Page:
Let’s not forget: Almost every time a girl is encouraged to slim down, a boy is told to bulk up.
Content notice: eating disorders.
When the ultrasound technician announced it was a boy, relief immediately washed over me. It’s not that I didn’t want a girl; it’s just that I know all too well how much pressure our daughters are under to look a certain way — and I wasn’t entirely confident in my abilities to help that potential girl navigate through life with the kind of body confidence I once lacked.
I wasn’t always that way, though.
Growing up, I started out with better-than-average levels of self-esteem. At least when it came to my body. Although it wasn’t often a topic of discussion in our home, my parents set good examples by working out for the enjoyment of it and never talking about food in moralistic terms. Sure, I had fleeting wishes to look a bit more like this model or that actress, but I wasn’t fixated on my body. As far as I was concerned, it was just something that helped me do well in sports.
But then college hit — and suddenly, that teenage metabolism of mine seemed unable to compensate for all those nightly buffets at the dining hall and relative inactivity. At first, I chose to ignore those first freshman pounds, but one of the guys living on my dorm floor sure didn’t: His passing use of the term “fat ass” whenever I was around awakened something in me. I was suddenly painfully self-conscious about my body and how it compared to others, and combined with the anxiety and depression I was already tackling, it was a recipe for disaster.
So began a downward spiral that ended with an eating disorder diagnosis that would take me years to bounce back from.
A very real part of me was nervous about the responsibility of teaching a daughter how to cope with the pressures put upon her — from the media, from other people, and perhaps most of all, from herself.
Even though I am no longer as tormented by thoughts of food restriction and deprivation today, that little voice of doubt still speaks up on occasion — giving me continued insight into how girls in particular can be so easily plagued by body image issues. When I learned I was expecting, a very real part of me was nervous about the responsibility of teaching a daughter how to cope with the pressures put upon her — from the media, from other people, and perhaps most of all, from herself.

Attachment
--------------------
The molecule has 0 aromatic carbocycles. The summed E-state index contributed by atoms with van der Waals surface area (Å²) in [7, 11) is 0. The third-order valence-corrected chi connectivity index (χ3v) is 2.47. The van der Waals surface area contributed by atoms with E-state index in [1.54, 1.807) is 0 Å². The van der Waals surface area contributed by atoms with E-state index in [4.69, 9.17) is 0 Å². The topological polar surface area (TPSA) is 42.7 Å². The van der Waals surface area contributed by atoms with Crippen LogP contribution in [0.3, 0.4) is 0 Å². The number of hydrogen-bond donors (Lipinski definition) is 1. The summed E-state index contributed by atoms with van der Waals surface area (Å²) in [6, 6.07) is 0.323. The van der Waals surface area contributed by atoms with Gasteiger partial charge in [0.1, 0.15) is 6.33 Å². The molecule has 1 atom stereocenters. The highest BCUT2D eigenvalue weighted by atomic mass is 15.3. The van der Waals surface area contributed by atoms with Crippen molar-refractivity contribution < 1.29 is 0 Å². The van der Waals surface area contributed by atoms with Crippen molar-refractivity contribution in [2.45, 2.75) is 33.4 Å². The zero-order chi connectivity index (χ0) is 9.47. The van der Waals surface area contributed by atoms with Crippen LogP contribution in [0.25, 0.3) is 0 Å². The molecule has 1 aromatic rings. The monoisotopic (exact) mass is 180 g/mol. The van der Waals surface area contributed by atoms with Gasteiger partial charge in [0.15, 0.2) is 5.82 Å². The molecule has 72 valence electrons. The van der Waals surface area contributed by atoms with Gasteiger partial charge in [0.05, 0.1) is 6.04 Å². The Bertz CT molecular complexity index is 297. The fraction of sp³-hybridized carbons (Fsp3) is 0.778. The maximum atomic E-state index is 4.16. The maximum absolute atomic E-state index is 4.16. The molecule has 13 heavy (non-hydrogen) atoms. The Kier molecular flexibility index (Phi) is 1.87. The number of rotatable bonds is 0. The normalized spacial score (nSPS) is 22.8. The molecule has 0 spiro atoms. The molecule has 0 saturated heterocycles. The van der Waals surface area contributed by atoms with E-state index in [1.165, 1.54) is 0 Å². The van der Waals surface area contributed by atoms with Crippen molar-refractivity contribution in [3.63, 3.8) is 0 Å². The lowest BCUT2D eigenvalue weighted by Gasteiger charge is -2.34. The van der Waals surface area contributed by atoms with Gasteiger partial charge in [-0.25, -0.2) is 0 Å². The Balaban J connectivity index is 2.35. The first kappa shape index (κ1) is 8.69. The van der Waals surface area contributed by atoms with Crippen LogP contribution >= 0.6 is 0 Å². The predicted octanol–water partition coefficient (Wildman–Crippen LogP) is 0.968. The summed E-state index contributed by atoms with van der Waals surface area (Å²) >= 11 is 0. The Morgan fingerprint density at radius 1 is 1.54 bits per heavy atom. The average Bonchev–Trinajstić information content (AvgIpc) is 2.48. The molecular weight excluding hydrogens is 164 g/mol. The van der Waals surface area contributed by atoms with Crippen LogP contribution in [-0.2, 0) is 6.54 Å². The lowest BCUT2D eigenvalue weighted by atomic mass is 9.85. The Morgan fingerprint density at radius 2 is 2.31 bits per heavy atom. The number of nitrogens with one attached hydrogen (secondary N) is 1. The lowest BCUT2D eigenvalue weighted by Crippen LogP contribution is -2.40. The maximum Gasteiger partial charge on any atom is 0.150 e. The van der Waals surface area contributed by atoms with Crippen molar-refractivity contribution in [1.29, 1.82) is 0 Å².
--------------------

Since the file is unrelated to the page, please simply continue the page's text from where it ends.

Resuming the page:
But as the news set in that I was having a boy, I quickly realized I wasn’t given a free pass in this department just because of my child’s gender. While stats confirm that the number of women diagnosed with eating disorders and body image issues far outpaces the number of men with similar struggles, our sons are challenged in different ways.
Let’s not forget: Almost every time a girl is encouraged to slim down, a boy is told to bulk up. For all the diet products directed at women, there are just as many muscle-boosting supplements for men. And what is the term “tall, dark, and handsome,” if not an impossible standard for many?
My goal isn’t just to raise a son who can avoid the trappings of eating disorders. It’s to help him actively embrace who he is, on all levels.
And this isn’t just anecdotal. Researchers have clearly observed a rise in eating disorders among men, including muscle dysmorphia — a condition that has been called “reverse anorexia.” And it can wreak just as much havoc as any of the better-known eating disorders.
There is, of course, a wide spectrum between body negativity and body positivity. My goal isn’t just to raise a son who can avoid the trappings of eating disorders. It’s to help him actively embrace who he is, on all levels. I also know that my son’s confidence will benefit others in his life, because positive self-talk breeds positive self-talk.
My wish is that he won’t resort to physical insults when bickering with his future siblings. I hope he is the one to steer conversations away from diet or weight talk with his friends. And I dream he will always make his partner feel beautiful.
That’s not to say that raising a body-positive son will be easy, or even as simple as eliminating disparaging words from our vocabularies or emphasizing function over figures. In fact, I believe it’s just as important to help him know that body insecurities do exist, so he can practice sensitivity and awareness around others.
Maybe by doing so, he will never have thoughts or say words like that guy I knew in college.
Of course, I won’t be able to shield my son from all the negative voices that will play in his head; the ones that will tell him life is better when you look a certain way. But I will make it my mission to teach him that the traits which make us unique are so much more worth celebrating than the ones that fit a mold.
I don’t expect it will always be an easy process — because, well, what part of parenting really is? But committing myself to practicing what I preach will at least be the start of a positive cycle. One that will benefit an untold number of people to come.
"It's Still My Job to Teach My Child About Body Positivity, Even If He's a Boy" by Emily Glover originally appeared on Babble.com.
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